Comparison of radiative feedback variability over multiple time scales in climate model and reanalysis data Public Deposited

http://ir.library.oregonstate.edu/concern/graduate_thesis_or_dissertations/hh63sz97f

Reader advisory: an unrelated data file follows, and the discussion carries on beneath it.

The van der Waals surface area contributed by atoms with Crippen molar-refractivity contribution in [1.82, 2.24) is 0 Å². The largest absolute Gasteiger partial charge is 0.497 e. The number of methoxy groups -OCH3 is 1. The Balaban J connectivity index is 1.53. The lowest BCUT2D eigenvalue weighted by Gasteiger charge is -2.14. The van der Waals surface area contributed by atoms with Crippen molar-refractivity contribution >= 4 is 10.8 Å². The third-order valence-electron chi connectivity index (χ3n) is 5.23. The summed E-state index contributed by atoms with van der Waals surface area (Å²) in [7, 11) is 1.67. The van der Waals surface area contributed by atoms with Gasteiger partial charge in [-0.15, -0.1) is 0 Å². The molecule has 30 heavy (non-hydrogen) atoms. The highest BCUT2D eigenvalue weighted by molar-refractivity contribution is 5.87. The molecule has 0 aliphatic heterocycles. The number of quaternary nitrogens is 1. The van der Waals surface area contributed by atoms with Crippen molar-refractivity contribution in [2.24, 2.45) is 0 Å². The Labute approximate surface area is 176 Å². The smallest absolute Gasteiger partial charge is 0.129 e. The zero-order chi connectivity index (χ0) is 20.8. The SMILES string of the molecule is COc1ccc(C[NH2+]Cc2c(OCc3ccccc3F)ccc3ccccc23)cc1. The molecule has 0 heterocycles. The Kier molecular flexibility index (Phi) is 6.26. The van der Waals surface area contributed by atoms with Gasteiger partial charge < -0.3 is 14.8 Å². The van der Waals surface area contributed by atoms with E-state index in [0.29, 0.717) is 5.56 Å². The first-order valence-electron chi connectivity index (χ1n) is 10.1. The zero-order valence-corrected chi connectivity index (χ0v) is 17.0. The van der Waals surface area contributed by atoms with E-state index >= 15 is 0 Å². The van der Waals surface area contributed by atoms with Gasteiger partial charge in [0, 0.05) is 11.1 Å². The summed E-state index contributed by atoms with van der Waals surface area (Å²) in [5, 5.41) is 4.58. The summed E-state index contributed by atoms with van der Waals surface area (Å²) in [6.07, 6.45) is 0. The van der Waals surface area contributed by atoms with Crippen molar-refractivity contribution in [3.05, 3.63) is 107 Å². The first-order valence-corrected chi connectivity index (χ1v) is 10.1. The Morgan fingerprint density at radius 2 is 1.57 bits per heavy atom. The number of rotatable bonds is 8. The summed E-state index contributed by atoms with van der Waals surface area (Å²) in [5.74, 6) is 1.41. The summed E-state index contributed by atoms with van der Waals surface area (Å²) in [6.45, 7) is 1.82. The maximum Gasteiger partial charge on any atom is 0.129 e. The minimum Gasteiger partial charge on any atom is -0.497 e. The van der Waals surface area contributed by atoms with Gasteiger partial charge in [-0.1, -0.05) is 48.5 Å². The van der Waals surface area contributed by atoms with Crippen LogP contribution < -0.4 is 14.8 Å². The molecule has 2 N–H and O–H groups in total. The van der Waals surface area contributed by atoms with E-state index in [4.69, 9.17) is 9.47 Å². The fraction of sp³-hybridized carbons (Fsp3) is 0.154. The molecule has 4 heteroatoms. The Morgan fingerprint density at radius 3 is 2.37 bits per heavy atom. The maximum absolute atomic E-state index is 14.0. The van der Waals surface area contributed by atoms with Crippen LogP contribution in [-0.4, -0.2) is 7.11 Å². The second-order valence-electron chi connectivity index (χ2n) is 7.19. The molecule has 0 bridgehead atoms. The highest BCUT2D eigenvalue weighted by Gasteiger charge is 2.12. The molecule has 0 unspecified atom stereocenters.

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  • In a steady state, the Earth's absorbed solar radiation (ASR) balances the outgoing longwave radiation (OLR) at the top of the atmosphere (TOA). In response to a radiative forcing, that is, an external perturbation to the top of the atmosphere energy balance, the Earth's climate system adjusts until reaching a new state of radiative equilibrium. For example, an increased amount of carbon dioxide in the atmosphere will absorb more terrestrial radiation thus decreasing the amount of outgoing longwave radiation at the top of the atmosphere. Since more energy is kept in the system, the global temperature rises, and the Earth emits more radiation until the OLR is in equilibrium with the incoming solar radiation. The magnitude of the climate response to an imposed forcing is dependent upon the strength of physical climate feedbacks within the system (i.e., water vapor, temperature, surface albedo, and clouds) which act to amplify or dampen the response. Global climate models project that the Earth's climate, represented by the globally averaged surface temperature, will warm between 2.0-4.5 Kelvin if we double the concentration of carbon dioxide in the atmosphere (Soloman et al., 2007). The differences in global climate model simulations of the climate response to an imposed forcing are largely due to differences in climate feedback strengths among individual models (Soloman et al., 2007). This thesis assesses how well short-term feedback variability relates to long-term feedbacks with the goal of using an observational dataset to ultimately constrain long-term feedback estimates. First, feedbacks and feedback variability are quantified on three time scales over two time periods in the 20th century as simulated by 13 global climate models. The three time scales are: annual, interannual, and decadal. These time scales are characterized, respectively, by the amplitude of the seasonal cycle, standard deviation of TOA flux anomalies, and least-squares linear trend of TOA flux anomalies. Second, time scales of feedback variability are compared over the two time periods. The two time periods are: 20-years (short-term) and 100-years (long-term). Third, modeled short-term feedback variability is compared with the European Center for Medium-range Weather Forecasts ERA-Interim reanalysis observational data product. The method used to quantify individual climate feedbacks in models is the radiative kernel technique (Soden et al., 2008). This technique decomposes each feedback into two components: the TOA flux change due to a standard change in the feedback variable (radiative kernel), and the change in the feedback variable due to a particular climate forcing (climate response). The radiative kernel technique can also be used effectively to analyze climate feedbacks in reanalysis datasets. Monthly departures from the mean of each feedback variable (specific humidity, atmospheric temperature, and surface albedo), at each grid point and vertical level, are multiplied by the corresponding radiative kernel (Shell et al., 2008) to obtain TOA radiative flux anomalies due to each variable. The annual cycle provides a better constraint than interannual or decadal variability on global and hemispheric long-term feedbacks. For water vapor and atmospheric temperature, this result is strong for both the northern and southern hemispheres. For surface albedo, the strongest relationship between the annual cycle and long-term feedback occurs in the southern hemisphere. However, using the annual cycle to estimate the long-term feedback still results in a large uncertainty. For atmospheric temperature and water vapor, the reanalysis observations of the annual cycle are within the range of models, but for surface albedo, the reanalysis annual cycle is smaller in magnitude than all models. Understanding the differences between modeled and observed annual, interannual, and decadal variability of climate feedbacks and corresponding TOA flux anomalies and how they relate to climate sensitivity will help reduce the uncertainty associated with future climate projections.
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